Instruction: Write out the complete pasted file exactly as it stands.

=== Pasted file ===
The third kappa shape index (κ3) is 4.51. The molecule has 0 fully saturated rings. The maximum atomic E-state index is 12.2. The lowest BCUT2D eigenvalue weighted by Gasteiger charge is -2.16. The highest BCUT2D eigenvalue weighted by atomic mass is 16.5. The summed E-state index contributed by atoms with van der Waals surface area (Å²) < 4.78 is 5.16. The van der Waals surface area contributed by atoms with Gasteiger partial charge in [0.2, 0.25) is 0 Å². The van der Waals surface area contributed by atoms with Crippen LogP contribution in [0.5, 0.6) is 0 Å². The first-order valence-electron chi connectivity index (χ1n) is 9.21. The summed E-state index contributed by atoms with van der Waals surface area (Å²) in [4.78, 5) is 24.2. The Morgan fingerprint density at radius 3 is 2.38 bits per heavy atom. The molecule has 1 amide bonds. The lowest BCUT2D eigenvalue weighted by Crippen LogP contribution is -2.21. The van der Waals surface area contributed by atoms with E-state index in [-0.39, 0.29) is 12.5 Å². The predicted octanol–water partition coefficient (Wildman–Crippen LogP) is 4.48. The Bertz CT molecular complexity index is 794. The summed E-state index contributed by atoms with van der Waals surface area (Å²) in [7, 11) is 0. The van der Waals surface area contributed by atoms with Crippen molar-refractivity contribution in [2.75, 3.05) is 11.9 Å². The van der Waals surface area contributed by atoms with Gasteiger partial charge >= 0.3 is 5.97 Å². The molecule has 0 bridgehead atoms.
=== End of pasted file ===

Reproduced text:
The third kappa shape index (κ3) is 4.51. The molecule has 0 fully saturated rings. The maximum atomic E-state index is 12.2. The lowest BCUT2D eigenvalue weighted by Gasteiger charge is -2.16. The highest BCUT2D eigenvalue weighted by atomic mass is 16.5. The summed E-state index contributed by atoms with van der Waals surface area (Å²) < 4.78 is 5.16. The van der Waals surface area contributed by atoms with Gasteiger partial charge in [0.2, 0.25) is 0 Å². The van der Waals surface area contributed by atoms with Crippen LogP contribution in [0.5, 0.6) is 0 Å². The first-order valence-electron chi connectivity index (χ1n) is 9.21. The summed E-state index contributed by atoms with van der Waals surface area (Å²) in [4.78, 5) is 24.2. The Morgan fingerprint density at radius 3 is 2.38 bits per heavy atom. The molecule has 1 amide bonds. The lowest BCUT2D eigenvalue weighted by Crippen LogP contribution is -2.21. The van der Waals surface area contributed by atoms with E-state index in [-0.39, 0.29) is 12.5 Å². The predicted octanol–water partition coefficient (Wildman–Crippen LogP) is 4.48. The Bertz CT molecular complexity index is 794. The summed E-state index contributed by atoms with van der Waals surface area (Å²) in [7, 11) is 0. The van der Waals surface area contributed by atoms with Crippen molar-refractivity contribution in [2.75, 3.05) is 11.9 Å². The van der Waals surface area contributed by atoms with Gasteiger partial charge >= 0.3 is 5.97 Å². The molecule has 0 bridgehead atoms.